Germany’s clever solution was to tie itself to weaker economies through the Euro, which prevented the currency from appreciating too much. In effect, Germany was subsidizing Italian, Spanish and Greek consumers so that they could buy expensive German products, thereby preventing layoffs at German manufacturing firms. This made great sense as long as the cost of propping up weaker economies wasn’t too big. But now, Germany is facing the prospect of huge, open-ended payouts that will greatly exceed the economic benefits.
Meanwhile, other Eurozone countries also may feel that the Euro has gone from a blessing to a burden, but for different reasons. Greece and Italy are being asked to make horrific spending cuts. France and Germany have even suggested that all 17 Eurozone countries should adopt a balanced-budget amendment – a notion sometimes described as insane or fanatical in this country when proposed by the Tea Party.
The fact is, neither the strong nor the weak benefit anymore from a common currency. But as the old song goes, breaking up is hard to do. As I see it, there are four possible ways this can play out, one far more likely than the others.
- The current policy just continues. This will happen in the short run, of course, but simply can’t be sustained for long. When debt reaches a certain size, it essentially becomes impossible to repay. Greece has probably reached that point already, and Spain and Italy may be heading there. Germany is baulking at ongoing bailouts, and at some point wouldn’t be able to finance them even if it were willing.
- A unified European financial system is created. Unification is the only real long-term solution that would enable the Eurozone to hold together. But it would mean that countries such as Greece, Italy and Spain would have to take orders in financial matters from Germany. And ultimately it would require that countries such as France submerge their national identities in a European superstate. Germany was willing to pay almost without limit to incorporate East Germany after reunification. But local loyalties in Europe are still stronger than any common continental identity. I rate this outcome as highly unlikely.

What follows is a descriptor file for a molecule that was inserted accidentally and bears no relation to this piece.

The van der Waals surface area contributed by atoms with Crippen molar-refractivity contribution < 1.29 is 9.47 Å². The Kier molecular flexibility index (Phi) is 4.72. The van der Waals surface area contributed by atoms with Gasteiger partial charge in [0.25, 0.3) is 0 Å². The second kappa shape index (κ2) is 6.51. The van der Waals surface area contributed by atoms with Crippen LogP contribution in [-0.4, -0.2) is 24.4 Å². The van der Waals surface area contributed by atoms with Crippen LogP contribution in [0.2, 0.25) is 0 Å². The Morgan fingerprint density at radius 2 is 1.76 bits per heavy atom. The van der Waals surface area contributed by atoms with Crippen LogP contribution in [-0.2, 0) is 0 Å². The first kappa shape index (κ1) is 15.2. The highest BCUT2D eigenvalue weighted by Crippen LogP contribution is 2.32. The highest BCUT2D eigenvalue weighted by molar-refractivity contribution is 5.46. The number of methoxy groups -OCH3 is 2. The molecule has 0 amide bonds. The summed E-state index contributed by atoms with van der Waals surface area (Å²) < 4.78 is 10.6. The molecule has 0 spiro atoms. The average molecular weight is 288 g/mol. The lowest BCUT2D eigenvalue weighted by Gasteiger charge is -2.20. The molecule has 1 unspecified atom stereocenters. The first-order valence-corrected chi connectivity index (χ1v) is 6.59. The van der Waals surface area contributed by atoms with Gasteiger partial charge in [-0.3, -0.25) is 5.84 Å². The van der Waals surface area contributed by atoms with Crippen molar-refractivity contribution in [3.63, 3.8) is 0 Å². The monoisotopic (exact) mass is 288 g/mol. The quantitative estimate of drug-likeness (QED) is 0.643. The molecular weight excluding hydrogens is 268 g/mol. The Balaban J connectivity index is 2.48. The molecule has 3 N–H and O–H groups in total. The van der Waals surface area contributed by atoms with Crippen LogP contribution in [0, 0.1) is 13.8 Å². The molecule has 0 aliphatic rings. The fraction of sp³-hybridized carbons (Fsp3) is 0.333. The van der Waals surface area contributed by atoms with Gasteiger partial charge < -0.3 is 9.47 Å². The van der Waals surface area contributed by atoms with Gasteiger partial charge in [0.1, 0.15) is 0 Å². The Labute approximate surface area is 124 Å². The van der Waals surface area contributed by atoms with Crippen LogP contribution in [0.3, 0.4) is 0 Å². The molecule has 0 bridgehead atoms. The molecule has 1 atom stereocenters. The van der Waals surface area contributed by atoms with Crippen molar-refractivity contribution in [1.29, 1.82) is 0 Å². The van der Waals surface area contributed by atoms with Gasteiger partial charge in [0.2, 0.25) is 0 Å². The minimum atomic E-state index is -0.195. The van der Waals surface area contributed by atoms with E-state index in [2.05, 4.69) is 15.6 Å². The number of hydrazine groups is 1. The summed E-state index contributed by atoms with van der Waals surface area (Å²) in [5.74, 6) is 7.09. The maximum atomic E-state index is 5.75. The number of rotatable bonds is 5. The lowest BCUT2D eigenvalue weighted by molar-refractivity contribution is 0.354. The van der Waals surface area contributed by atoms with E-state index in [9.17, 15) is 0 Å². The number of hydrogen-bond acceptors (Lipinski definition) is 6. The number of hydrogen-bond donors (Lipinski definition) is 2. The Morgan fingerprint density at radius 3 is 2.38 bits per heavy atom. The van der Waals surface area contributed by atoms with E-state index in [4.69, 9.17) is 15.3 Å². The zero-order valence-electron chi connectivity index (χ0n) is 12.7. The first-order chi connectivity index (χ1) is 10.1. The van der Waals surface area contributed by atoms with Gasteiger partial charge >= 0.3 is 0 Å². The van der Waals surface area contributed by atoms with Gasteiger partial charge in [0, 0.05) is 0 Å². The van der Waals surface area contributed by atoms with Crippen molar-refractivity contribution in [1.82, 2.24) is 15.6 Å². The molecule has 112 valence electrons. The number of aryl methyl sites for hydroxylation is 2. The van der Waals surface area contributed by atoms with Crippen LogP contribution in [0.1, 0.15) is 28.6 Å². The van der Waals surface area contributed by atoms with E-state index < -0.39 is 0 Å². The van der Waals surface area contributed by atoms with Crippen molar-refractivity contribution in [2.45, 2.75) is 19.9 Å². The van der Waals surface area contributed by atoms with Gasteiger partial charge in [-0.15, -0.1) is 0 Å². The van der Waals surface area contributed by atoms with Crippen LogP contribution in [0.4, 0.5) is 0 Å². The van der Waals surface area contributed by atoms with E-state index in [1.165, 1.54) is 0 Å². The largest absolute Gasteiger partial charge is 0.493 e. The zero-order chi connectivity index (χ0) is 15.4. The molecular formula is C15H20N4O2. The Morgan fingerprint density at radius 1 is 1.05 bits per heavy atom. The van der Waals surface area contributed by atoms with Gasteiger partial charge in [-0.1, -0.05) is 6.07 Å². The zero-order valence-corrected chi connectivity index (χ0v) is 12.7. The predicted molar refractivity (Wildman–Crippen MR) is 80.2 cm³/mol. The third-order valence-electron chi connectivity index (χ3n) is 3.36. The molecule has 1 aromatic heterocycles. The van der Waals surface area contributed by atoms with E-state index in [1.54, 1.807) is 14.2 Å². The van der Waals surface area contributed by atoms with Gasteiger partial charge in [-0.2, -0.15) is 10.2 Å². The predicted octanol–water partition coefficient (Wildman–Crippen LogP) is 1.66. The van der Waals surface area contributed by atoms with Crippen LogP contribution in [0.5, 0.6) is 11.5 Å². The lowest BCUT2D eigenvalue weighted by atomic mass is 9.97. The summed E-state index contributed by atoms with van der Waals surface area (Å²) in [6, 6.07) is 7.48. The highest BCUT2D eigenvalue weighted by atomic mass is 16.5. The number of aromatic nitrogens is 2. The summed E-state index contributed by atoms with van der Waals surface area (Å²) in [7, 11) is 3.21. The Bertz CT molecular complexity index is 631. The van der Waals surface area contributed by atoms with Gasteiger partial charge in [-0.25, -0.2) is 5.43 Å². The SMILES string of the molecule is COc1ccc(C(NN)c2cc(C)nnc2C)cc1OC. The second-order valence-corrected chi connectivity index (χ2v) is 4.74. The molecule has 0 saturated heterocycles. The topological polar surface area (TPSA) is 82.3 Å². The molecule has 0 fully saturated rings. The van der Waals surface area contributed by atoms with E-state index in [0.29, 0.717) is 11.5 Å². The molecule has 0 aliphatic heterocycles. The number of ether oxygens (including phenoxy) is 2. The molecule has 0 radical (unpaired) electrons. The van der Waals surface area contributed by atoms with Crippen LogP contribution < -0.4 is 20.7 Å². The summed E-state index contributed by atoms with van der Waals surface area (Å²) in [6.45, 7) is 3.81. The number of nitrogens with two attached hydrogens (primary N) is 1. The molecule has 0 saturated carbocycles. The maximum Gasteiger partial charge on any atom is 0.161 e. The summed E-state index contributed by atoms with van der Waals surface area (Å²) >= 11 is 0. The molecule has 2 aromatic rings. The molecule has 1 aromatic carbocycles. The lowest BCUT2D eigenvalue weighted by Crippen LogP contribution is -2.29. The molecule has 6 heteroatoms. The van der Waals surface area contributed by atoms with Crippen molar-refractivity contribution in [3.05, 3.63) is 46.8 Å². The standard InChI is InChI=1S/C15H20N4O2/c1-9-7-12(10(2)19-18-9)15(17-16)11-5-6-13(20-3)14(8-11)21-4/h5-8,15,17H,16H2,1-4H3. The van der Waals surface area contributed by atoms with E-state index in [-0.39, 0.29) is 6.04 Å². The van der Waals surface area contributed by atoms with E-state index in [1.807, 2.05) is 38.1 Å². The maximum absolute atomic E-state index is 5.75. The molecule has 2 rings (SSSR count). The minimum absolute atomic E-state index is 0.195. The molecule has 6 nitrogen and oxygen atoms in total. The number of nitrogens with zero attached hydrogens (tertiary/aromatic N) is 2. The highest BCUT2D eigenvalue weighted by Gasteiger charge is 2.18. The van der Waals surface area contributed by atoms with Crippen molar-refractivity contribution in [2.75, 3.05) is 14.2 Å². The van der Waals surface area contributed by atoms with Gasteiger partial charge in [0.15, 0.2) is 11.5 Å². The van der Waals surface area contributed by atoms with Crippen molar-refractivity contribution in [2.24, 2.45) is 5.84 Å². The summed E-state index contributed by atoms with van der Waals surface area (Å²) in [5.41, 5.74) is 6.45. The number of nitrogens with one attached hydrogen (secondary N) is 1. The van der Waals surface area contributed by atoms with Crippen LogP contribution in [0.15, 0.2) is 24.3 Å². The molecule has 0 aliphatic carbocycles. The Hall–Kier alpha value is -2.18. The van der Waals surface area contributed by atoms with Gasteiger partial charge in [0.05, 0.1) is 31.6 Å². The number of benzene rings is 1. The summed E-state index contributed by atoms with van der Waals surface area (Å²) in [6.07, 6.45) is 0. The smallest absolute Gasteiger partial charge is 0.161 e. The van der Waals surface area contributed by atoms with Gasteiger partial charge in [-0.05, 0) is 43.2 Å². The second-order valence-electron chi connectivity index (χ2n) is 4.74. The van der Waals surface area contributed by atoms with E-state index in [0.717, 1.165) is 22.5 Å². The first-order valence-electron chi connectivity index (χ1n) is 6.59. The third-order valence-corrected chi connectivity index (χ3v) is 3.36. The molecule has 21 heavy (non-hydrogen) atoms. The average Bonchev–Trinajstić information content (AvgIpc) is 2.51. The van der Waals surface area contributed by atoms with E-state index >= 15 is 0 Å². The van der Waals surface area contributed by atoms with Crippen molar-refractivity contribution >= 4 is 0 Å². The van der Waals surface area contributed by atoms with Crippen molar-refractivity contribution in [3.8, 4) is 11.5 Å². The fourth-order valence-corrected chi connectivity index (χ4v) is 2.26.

- The strong countries expel Greece and other weak countries from the Eurozone. This is the most likely scenario, I’m afraid. In it, the stronger Eurozone countries bail out the weaker ones grudgingly, calling for brutal spending cuts, until resistance on one side or the other forces a default. At that point, the defaulters would probably be expelled from the Eurozone. Such an outcome would present several problems. The defaulter would have lousy credit – and therefore high borrowing costs – for a decade. And since the defaulter’s debts would still be denominated in Euros, there would be little relief. The rich European countries would bear much of the financial burden, either by paying the costs of a restructuring or by bailing out banks all over Europe that hold the debt. As unattractive as the results would be, this remains the most likely scenario, because it requires the least leadership. Indeed, Germany is already discreetly preparing for it.